The Western Cape High Court has dismissed an urgent application to force a parliamentary debate on a motion of no confidence in President Jacob Zuma.
In his ruling on Thursday afternoon, Judge Dennis Davis said there were gaps in the National Assembly rules, but found it was not for the court to dictate to Parliament.
The application was brought on Tuesday by Democratic Alliance parliamentary leader Lindiwe Mazibuko on behalf of eight opposition parties.
It sought to compel National Assembly speaker Max Sisulu to schedule the motion of no confidence debate before Parliament went into recess.
Opposition parties, including the African Christian Democratic Party, the Azanian People's Organisation, the Congress of the People, the Democratic Alliance, the Freedom Front Plus, the Inkatha Freedom Party, the United Christian Democratic Party and the African People's Convention, tabled the motion in the National Assembly.
The parties said the motion was motivated by the Marikana killings; the Nkandlagate scandal; the failure by the government to deliver textbooks and workbooks to school children in Limpopo and the Eastern Cape; the downgrading of South Africa's credit rating by two major ratings agencies; the mounting disrespect for our Constitution and judiciary; unemployment; and the "uncontrollable and rising tide" of corruption in the public service.
Shortly after Mazibuko tabled the motion, the ANC tabled a counter-motion proposing that Parliament reaffirm its full confidence in Zuma's leadership. In a statement, the ANC said it had reaffirmed its "resolve to quash any frivolous and narrow publicity-seeking gimmicks masquerading as motions in the National Assembly by some opposition parties".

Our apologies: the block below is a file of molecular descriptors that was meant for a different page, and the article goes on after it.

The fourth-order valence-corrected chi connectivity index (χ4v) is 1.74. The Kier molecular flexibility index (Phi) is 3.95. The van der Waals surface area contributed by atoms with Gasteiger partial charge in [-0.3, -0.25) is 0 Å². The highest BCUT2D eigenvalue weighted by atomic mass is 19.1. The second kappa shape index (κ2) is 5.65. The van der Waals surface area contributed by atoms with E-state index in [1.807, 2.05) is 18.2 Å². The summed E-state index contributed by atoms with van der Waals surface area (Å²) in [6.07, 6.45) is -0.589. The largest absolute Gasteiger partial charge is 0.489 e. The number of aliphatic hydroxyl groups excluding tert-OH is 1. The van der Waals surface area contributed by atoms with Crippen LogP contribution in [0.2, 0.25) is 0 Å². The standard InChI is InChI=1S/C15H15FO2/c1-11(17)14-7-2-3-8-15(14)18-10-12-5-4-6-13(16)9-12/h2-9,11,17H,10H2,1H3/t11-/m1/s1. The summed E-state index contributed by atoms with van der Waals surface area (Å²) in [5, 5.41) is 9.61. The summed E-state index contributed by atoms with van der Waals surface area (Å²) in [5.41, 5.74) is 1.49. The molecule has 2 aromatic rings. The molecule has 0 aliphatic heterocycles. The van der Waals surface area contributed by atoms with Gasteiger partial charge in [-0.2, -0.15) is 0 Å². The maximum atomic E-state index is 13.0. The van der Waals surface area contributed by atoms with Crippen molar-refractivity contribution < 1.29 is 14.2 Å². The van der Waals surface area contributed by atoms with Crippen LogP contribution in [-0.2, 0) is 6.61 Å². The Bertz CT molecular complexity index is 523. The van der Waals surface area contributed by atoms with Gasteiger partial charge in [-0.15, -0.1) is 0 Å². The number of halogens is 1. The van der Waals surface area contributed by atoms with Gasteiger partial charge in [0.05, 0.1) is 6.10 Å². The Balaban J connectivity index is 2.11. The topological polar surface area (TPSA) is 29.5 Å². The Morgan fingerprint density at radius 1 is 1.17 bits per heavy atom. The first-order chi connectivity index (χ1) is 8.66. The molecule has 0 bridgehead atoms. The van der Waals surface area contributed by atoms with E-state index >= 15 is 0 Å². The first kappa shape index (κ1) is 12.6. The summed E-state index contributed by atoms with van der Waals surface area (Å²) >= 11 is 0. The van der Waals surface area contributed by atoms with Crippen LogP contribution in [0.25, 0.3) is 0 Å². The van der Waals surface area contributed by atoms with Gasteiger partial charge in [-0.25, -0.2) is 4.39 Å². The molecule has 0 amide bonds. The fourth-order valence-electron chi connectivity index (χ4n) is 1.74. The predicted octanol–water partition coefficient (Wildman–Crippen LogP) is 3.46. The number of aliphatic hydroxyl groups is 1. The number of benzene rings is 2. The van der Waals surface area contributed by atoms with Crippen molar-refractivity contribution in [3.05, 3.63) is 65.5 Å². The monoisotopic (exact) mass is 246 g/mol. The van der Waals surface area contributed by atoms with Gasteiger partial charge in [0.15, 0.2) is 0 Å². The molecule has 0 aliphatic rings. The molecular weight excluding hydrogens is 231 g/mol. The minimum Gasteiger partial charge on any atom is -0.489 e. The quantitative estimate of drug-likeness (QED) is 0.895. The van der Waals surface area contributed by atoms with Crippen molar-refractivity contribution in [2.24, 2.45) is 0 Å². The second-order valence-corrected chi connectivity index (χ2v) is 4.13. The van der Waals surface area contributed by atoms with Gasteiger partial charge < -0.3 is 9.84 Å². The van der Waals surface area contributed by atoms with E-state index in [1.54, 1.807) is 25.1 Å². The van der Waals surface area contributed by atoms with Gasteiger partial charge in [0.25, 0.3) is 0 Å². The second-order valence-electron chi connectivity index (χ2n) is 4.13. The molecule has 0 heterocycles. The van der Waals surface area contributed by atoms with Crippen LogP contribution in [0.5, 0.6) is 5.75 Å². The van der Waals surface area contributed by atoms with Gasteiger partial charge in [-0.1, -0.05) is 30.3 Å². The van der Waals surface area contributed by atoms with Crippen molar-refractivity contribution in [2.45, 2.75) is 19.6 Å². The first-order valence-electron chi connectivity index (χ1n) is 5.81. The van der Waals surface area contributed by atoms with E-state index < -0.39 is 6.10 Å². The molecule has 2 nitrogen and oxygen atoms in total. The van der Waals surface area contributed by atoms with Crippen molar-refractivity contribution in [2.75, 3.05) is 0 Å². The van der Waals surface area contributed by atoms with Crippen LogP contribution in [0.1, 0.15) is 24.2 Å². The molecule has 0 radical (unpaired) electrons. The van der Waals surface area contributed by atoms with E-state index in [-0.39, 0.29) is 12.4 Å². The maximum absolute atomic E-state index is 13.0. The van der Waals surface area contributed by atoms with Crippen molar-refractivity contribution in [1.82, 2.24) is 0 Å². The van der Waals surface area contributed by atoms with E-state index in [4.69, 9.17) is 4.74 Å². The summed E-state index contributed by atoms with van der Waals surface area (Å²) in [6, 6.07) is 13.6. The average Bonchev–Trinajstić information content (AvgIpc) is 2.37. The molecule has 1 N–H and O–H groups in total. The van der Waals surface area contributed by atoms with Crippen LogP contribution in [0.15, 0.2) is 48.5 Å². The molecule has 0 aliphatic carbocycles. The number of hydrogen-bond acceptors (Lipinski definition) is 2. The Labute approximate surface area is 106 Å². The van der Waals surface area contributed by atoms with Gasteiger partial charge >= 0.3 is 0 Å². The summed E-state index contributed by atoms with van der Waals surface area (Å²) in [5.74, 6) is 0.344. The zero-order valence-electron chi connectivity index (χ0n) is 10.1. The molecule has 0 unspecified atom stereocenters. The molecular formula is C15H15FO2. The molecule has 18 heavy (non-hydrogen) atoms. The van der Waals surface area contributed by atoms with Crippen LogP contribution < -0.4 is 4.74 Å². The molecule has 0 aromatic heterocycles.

Moloto Mothapo, spokesperson for the party's chief whip, said that the motion was not based on any fact or evidence, and therefore amounts to nothing but character assassination.
But according to legal experts, the ANC soon realised its decision to oppose the motion was unconstitutional and backtracked.
"The ANC can't decide what is debated upon. That's illegal. They can merely decide how to prioritise the matter as they have done now," constitutional law expert Pierre de Vos told the Mail & Guardian.
The motion of no confidence was largely interpreted as a move by opposition parties to sound out MPs who had become disenchanted with Zuma's leadership in the run-up to the ANC elective conference in Mangaung.
As such, opposition parties requested the vote to be held by secret ballot.
Pressure on judiciary
Earlier this week Davis lashed out at the politicians for rushing to courts to decide on the matter, saying it was ridiculous to put so much pressure on judges on something so important.
"Can the courts start saying to Parliament, sorry you have to rearrange your schedule? The case has enormous implications.
"Courts are increasing getting drawn into difficult issues.
"How do I tell the speaker and the chief whip that as a judge, I think your priorities were wrong?" – Sapa